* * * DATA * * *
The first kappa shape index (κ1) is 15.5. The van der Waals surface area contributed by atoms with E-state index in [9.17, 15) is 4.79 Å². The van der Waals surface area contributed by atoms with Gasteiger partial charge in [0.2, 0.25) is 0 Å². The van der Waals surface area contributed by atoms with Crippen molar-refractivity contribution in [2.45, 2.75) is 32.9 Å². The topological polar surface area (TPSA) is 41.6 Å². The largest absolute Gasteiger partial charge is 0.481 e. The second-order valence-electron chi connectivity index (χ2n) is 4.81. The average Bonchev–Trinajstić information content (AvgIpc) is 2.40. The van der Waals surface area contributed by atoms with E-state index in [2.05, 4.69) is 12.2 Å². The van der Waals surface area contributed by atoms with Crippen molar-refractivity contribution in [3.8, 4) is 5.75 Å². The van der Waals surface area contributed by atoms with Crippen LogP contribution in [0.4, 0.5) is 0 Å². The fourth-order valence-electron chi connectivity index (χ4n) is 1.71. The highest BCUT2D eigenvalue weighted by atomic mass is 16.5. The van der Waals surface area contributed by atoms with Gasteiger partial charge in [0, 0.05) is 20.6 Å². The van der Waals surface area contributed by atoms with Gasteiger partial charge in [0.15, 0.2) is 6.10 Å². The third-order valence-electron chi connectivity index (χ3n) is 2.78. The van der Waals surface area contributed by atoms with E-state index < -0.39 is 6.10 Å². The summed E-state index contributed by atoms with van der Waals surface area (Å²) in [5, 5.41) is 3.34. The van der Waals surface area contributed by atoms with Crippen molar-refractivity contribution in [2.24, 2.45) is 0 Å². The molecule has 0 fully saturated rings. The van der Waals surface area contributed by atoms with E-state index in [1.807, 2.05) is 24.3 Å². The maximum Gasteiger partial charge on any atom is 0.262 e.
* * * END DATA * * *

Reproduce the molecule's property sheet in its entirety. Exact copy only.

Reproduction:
The first kappa shape index (κ1) is 15.5. The van der Waals surface area contributed by atoms with E-state index in [9.17, 15) is 4.79 Å². The van der Waals surface area contributed by atoms with Gasteiger partial charge in [0.2, 0.25) is 0 Å². The van der Waals surface area contributed by atoms with Crippen molar-refractivity contribution in [2.45, 2.75) is 32.9 Å². The topological polar surface area (TPSA) is 41.6 Å². The largest absolute Gasteiger partial charge is 0.481 e. The second-order valence-electron chi connectivity index (χ2n) is 4.81. The average Bonchev–Trinajstić information content (AvgIpc) is 2.40. The van der Waals surface area contributed by atoms with E-state index in [2.05, 4.69) is 12.2 Å². The van der Waals surface area contributed by atoms with Crippen molar-refractivity contribution in [3.8, 4) is 5.75 Å². The van der Waals surface area contributed by atoms with Crippen LogP contribution in [0.4, 0.5) is 0 Å². The fourth-order valence-electron chi connectivity index (χ4n) is 1.71. The highest BCUT2D eigenvalue weighted by atomic mass is 16.5. The van der Waals surface area contributed by atoms with Gasteiger partial charge in [0, 0.05) is 20.6 Å². The van der Waals surface area contributed by atoms with Gasteiger partial charge in [0.15, 0.2) is 6.10 Å². The third-order valence-electron chi connectivity index (χ3n) is 2.78. The van der Waals surface area contributed by atoms with E-state index < -0.39 is 6.10 Å². The summed E-state index contributed by atoms with van der Waals surface area (Å²) in [5, 5.41) is 3.34. The van der Waals surface area contributed by atoms with Crippen molar-refractivity contribution in [2.24, 2.45) is 0 Å². The molecule has 0 fully saturated rings. The van der Waals surface area contributed by atoms with E-state index in [1.807, 2.05) is 24.3 Å². The maximum Gasteiger partial charge on any atom is 0.262 e.